MLA at Home

I’ve just returned to DC after a quick visit to see my family in Atlanta just in time for this year’s MLA conference, which happens to be here in town (maybe you’ve heard about it). This year, I’ll be interviewing for a tenure-track job and delivering a paper (8:30 AM on Friday December 30, Carolina Room, Marriott). The paper is almost done at this point, and I’m trying my best not to think about Ivan Tribble.

The holidays were nice enough, and I may try to write up a review of Walk the Line, this year’s annual family Christmas get-out-of-the-house movie, later this week, but I’m guessing most people who care have already seen it (I’ll admit that I liked it much more than I expected).

But what I’ve been thinking about this afternoon is the experience of having MLA in the town where you live. There are some distinct benefits of having MLA on your home turf. You can sleep in your own bed at night, and it’s certainly a lot cheaper. And, of course, you know your way around the city. But I’m also finding it more difficult than usual to transition into MLA mode. Traveling to MLA has become an annual rite. Finding a cab to the MLA hotel, checking into the MLA hotel, and getting settled in the hotel are all part of that routine, the deliberate decision to enter into MLA mode.

I’m not whining or anything. I’ll certainly be comfortable for MLA and I’ll be able to retreat to my apartment at the end of the day, but the distinction is an interesting one, especially given the degree to which MLA often feels like its own world, insulated by the concrete, steel, and reflective glass that keep the rest of the city out.

But if you’re planning to be at MLA, you’re certainly welcome to drop by my panel (it’s at 8:30 AM, so I’ll understand if you’re not awake). It’s probably a bit late to plan an MLA blogger meetup, but if you’d like to meet for drinks (caffienated or alcoholic), feel free to email me as well (chutry[at]msn[dot]com).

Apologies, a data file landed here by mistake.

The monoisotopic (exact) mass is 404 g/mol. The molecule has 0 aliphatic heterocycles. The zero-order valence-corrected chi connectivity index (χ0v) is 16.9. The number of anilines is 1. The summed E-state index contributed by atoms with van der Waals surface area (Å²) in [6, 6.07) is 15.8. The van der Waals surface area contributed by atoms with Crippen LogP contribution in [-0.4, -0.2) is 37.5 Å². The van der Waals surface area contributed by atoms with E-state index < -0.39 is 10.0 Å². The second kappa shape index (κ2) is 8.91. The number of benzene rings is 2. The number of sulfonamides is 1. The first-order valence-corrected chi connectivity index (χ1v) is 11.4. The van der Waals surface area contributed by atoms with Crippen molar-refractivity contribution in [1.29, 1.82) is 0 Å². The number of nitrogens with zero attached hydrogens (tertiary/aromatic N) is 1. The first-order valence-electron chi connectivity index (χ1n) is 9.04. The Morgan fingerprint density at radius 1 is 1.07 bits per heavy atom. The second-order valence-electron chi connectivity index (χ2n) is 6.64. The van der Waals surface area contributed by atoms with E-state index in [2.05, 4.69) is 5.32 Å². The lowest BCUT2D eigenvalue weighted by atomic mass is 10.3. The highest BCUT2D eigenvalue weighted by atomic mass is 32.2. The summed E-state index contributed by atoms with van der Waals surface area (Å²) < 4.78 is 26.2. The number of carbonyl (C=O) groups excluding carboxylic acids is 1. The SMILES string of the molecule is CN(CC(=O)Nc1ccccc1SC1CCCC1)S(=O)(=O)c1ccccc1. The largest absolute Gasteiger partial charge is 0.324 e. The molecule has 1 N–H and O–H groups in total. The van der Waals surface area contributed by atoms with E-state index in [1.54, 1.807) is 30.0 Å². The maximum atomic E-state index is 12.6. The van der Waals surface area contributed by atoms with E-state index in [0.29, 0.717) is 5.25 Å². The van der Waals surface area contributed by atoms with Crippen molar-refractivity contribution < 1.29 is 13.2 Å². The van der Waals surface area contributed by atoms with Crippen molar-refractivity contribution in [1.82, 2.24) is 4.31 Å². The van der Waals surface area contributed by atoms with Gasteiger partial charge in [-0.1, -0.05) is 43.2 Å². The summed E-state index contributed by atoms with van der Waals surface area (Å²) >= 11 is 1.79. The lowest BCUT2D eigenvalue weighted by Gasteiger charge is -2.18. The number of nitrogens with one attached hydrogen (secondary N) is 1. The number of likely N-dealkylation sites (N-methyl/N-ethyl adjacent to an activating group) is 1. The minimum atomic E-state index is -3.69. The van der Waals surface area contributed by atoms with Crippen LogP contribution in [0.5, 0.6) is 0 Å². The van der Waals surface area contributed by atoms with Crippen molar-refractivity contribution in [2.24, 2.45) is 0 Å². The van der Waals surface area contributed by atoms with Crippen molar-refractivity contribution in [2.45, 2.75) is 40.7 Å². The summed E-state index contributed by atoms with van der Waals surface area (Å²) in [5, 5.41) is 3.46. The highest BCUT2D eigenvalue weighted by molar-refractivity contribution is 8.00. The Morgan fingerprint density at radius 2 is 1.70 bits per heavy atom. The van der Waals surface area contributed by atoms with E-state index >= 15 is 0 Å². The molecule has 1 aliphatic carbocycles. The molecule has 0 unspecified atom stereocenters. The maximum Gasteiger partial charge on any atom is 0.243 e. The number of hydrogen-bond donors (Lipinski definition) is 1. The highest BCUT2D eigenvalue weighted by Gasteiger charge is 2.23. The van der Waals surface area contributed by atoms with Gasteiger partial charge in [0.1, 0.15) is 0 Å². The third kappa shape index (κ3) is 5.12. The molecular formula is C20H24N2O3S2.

6 Comments »

  1. Dennis G. Jerz Said,

    December 28, 2005 @ 9:39 am

    I’ve sat the last few MLA’s out, and this time I’ve got the very good excuse that I’m teaching a January class, so I need the time to prepare. I was fortunate that the MLA was in Toronto while I was in the PhD program there, and during that time it was also in Washington DC (I grew up in a suburb, and my parents and siblings are still inthe area). Having a place to crash and a reason to stay around really helps with the expense and hassle.

    Good luck on your panel!

  2. thanks for not being a zombie Said,

    December 28, 2005 @ 4:02 pm

    MLA 2005

    It’s time, once again, for the annual meeting of the Modern Language Association. “Blogging MLA,” by Clancy Ratliff “MLA: The Random Example,” by Scott Eric Kauffman “Nine These for the MLA Convention,” by John Emerson “Three MLA Observations, one of…

  3. thanks for not being a zombie Said,

    December 28, 2005 @ 4:15 pm

    MLA 2005

    It’s time, once again, for the annual meeting of the Modern Language Association.

  4. Chuck Said,

    December 28, 2005 @ 5:15 pm

    I’m enjoying having MLA in DC. I’ve been able to get back to my apartment and get a little work done, and I even have the added bonus of being able to stock up on books without having to lug them home on an airplane. And, yes, it’s a much cheaper MLA than usual.

    Thanks for the good wishes.

  5. Jason Said,

    December 28, 2005 @ 8:53 pm

    Chuck – let’s try to meet up for a drink tomorrow. I’ll be at the ELO informal gathering at 5 (see Matt’s blog for details), or we can try for another time. I think you have my mobile #, but if not, send me a quick email.

  6. Chuck Said,

    December 28, 2005 @ 11:01 pm

    Hey, I’m planning to attend the ELO gathering (much depends on how much work I have to do tomorrow evening), but I’ll send an email (I’m a little disorganized w/phone #s).

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